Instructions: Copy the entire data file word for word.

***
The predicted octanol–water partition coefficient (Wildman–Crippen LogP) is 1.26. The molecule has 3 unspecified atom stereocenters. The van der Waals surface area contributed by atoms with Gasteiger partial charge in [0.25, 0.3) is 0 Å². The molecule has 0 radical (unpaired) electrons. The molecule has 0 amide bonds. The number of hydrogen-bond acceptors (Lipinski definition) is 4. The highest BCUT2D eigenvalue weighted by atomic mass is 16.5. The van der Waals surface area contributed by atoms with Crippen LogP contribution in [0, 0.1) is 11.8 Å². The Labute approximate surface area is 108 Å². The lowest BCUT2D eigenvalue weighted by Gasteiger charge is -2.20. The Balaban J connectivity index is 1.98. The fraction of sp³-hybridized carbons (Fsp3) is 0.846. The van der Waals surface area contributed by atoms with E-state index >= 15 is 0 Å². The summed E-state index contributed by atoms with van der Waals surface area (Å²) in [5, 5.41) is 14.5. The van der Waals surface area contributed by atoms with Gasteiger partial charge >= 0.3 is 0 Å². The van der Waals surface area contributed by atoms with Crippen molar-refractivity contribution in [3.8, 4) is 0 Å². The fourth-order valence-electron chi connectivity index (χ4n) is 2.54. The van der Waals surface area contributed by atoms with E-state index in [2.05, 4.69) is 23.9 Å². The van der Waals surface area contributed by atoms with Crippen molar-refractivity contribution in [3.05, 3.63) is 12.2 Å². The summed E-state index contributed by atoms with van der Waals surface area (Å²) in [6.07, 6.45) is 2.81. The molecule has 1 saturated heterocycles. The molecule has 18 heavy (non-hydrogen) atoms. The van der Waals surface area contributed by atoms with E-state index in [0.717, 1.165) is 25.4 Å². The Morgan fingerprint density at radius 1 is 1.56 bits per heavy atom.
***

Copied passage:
The predicted octanol–water partition coefficient (Wildman–Crippen LogP) is 1.26. The molecule has 3 unspecified atom stereocenters. The van der Waals surface area contributed by atoms with Gasteiger partial charge in [0.25, 0.3) is 0 Å². The molecule has 0 radical (unpaired) electrons. The molecule has 0 amide bonds. The number of hydrogen-bond acceptors (Lipinski definition) is 4. The highest BCUT2D eigenvalue weighted by atomic mass is 16.5. The van der Waals surface area contributed by atoms with Crippen LogP contribution in [0, 0.1) is 11.8 Å². The Labute approximate surface area is 108 Å². The lowest BCUT2D eigenvalue weighted by Gasteiger charge is -2.20. The Balaban J connectivity index is 1.98. The fraction of sp³-hybridized carbons (Fsp3) is 0.846. The van der Waals surface area contributed by atoms with E-state index >= 15 is 0 Å². The summed E-state index contributed by atoms with van der Waals surface area (Å²) in [5, 5.41) is 14.5. The van der Waals surface area contributed by atoms with Gasteiger partial charge >= 0.3 is 0 Å². The van der Waals surface area contributed by atoms with Crippen molar-refractivity contribution in [3.8, 4) is 0 Å². The fourth-order valence-electron chi connectivity index (χ4n) is 2.54. The van der Waals surface area contributed by atoms with E-state index in [2.05, 4.69) is 23.9 Å². The van der Waals surface area contributed by atoms with Crippen molar-refractivity contribution in [3.05, 3.63) is 12.2 Å². The summed E-state index contributed by atoms with van der Waals surface area (Å²) in [6.07, 6.45) is 2.81. The molecule has 1 saturated heterocycles. The molecule has 18 heavy (non-hydrogen) atoms. The van der Waals surface area contributed by atoms with E-state index in [0.717, 1.165) is 25.4 Å². The Morgan fingerprint density at radius 1 is 1.56 bits per heavy atom.